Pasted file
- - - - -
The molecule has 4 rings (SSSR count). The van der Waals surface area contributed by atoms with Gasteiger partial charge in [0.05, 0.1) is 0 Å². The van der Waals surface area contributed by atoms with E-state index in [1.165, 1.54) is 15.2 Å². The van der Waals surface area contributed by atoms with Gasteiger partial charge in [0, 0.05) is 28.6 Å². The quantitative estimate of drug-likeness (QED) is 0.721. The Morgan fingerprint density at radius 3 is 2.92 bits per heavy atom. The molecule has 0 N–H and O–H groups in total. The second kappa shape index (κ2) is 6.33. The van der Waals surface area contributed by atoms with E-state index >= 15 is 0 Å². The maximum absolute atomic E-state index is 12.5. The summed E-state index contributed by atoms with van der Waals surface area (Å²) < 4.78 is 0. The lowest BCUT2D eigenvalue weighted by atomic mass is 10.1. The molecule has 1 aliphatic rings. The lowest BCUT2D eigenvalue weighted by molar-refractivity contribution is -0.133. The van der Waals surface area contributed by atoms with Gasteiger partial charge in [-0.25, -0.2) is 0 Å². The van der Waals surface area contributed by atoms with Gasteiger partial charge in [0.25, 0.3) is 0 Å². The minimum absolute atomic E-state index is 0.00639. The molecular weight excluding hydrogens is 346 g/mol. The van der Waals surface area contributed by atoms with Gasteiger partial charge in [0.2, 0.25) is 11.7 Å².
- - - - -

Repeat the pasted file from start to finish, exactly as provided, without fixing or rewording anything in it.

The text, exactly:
The molecule has 4 rings (SSSR count). The van der Waals surface area contributed by atoms with Gasteiger partial charge in [0.05, 0.1) is 0 Å². The van der Waals surface area contributed by atoms with E-state index in [1.165, 1.54) is 15.2 Å². The van der Waals surface area contributed by atoms with Gasteiger partial charge in [0, 0.05) is 28.6 Å². The quantitative estimate of drug-likeness (QED) is 0.721. The Morgan fingerprint density at radius 3 is 2.92 bits per heavy atom. The molecule has 0 N–H and O–H groups in total. The second kappa shape index (κ2) is 6.33. The van der Waals surface area contributed by atoms with E-state index >= 15 is 0 Å². The maximum absolute atomic E-state index is 12.5. The summed E-state index contributed by atoms with van der Waals surface area (Å²) < 4.78 is 0. The lowest BCUT2D eigenvalue weighted by atomic mass is 10.1. The molecule has 1 aliphatic rings. The lowest BCUT2D eigenvalue weighted by molar-refractivity contribution is -0.133. The van der Waals surface area contributed by atoms with Gasteiger partial charge in [-0.25, -0.2) is 0 Å². The van der Waals surface area contributed by atoms with Gasteiger partial charge in [0.25, 0.3) is 0 Å². The minimum absolute atomic E-state index is 0.00639. The molecular weight excluding hydrogens is 346 g/mol. The van der Waals surface area contributed by atoms with Gasteiger partial charge in [0.2, 0.25) is 11.7 Å².